The future of many legacy applications are frequently determined by one or two decisive events that happen during the lifetime of a critical application and it is usually not related to the performance of the software itself. Normally, the software lifecycle tends to conform to two bell curves as related to return on investment (ROI) and risk (of failure). Over time, the return on investment and subsequent risk rises as a significant amount of time passes. This is displayed in the graphic below:
More often than not, it is the risk is associated with keeping the skills needed to keep the application healthy that is the biggest issue. Often an event occurs related to the software maintenance or management staff that causes problems for the future of the application. As an integrator with many years experience, we have seen this dynamic play out many times before: a company’s critical application that was developed and maintained for many years very successfully suddenly reaches an impasse on its future. It can be traced back to one or two events:
1. a key developer/engineer with in-depth knowledge of the application retires or leaves the company. Suddenly, the company in unprepared to handle future maintenance on the application.
2. There is a radical management change due to promotion, M&A or retirement. New management comes in and decides that the old system has to go.
As a result of either of these scenarios, the management decides to re-evaluate the worthiness of keeping the application and cites rising costs as the driving factor. While this can be used to drive management’s agenda to replace the application, it is usually the risk or loss of technical expertise that seals an application’s fate. Replacing the skills of a long time developer or maintenance analyst is difficult even if the application is well documented and maintained. If you add the requirements of a legacy language like COBOL, Fortran, C, Pascal or Basic, the task becomes very challenging since these programming skills are scarce and with very few exceptions, they are not taught in universities or colleges. Add to that the liability of using a legacy platform, and you have a good case for application replacement. In addition to the risk, the biggest problem is cost, which is sometimes ten to twenty times the cost of yearly maintenance. Totally replacing an application that is working smoothly but has a foreseeable maintenance issue in the future makes it very hard to justify immediate action to upper management. They are averse to spending money on an application that hasn’t cost them a lot of money over the years.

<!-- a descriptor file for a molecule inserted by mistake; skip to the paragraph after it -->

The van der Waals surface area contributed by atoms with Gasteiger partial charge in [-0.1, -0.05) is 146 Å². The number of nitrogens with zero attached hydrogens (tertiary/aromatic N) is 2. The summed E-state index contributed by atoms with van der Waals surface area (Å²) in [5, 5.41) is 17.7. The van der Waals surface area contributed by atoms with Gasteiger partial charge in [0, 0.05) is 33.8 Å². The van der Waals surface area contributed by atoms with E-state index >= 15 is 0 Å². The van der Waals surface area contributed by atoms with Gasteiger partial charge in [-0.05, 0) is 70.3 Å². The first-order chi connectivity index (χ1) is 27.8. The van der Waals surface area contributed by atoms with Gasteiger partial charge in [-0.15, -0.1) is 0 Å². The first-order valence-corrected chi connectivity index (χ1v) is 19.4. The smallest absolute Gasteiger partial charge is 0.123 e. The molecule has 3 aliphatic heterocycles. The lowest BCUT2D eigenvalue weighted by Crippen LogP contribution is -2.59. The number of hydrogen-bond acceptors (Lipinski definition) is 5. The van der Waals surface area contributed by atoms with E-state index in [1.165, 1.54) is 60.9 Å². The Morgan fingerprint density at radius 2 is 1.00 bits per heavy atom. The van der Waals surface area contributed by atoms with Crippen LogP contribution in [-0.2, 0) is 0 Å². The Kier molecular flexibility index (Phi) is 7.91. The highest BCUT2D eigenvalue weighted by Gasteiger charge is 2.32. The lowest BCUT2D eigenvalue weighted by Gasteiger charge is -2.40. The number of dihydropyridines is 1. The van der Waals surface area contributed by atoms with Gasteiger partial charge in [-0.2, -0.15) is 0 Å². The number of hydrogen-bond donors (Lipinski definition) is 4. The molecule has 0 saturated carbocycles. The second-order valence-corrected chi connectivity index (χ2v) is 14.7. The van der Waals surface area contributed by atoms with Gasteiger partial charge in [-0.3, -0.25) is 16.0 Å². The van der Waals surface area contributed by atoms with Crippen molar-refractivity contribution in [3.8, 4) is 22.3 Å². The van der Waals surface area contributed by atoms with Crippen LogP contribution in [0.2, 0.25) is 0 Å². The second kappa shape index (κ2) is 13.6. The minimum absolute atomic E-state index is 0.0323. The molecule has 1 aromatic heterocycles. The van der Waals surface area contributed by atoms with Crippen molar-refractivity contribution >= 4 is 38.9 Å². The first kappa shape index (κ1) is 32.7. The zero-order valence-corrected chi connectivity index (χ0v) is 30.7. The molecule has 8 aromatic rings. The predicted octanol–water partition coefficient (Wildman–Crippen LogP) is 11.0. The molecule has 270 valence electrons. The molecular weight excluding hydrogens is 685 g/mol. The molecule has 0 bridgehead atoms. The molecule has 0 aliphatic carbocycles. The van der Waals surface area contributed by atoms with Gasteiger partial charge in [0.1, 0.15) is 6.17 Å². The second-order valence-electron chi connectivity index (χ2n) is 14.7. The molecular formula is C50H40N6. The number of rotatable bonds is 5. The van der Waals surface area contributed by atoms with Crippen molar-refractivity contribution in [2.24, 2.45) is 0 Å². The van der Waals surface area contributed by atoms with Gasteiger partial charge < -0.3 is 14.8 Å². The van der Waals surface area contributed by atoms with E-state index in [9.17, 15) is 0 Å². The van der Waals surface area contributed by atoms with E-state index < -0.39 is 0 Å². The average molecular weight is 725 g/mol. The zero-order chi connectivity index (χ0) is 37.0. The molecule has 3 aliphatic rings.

So you are stuck with maintaining an application with little or no programming expertise on the platform or the language the application is written in. You have the departing analyst’s salary in your budget and if you can find a consultant with the expertise, you can hire them part time, but even that is a temporary fix. So what do you do?
If a programming course for the language does not exist, you can try to get your consultant to teach your new developer the application language basics. How do you get the newbie trained in the quickest possible manner? Here is a solution: use the Eclipse-based NXTware Remote for COBOL, Fortran, C, Pascal and Basic development. NXTware Remote provides the ability to develop in legacy languages with intelligent editors on Windows, Mac or linux in a distributed development environment. Specifically, the NXTware platform contains an engine that runs on the legacy system and communicates with the desktop IDE, interprets commands to manage the source files, compile, debug and execute the binaries (executables) on the legacy platform remotely. The process of learning a new language becomes simpler since the newbie is using an environment they already know from Java developer classes. The interface breaks down the barrier to learning and provides an environment with which the developer is already comfortable. The new developer learns to program in the legacy language remotely without having to learn the legacy job control language or any of the infrastructure of the mainframe.
In this way, a neophyte can learn the structure of a legacy programming language and not worry about the mainframe infrastructure necessary to compile and test the code. Using this distributed development environment can jump start your legacy application’s entry into newer development technologies.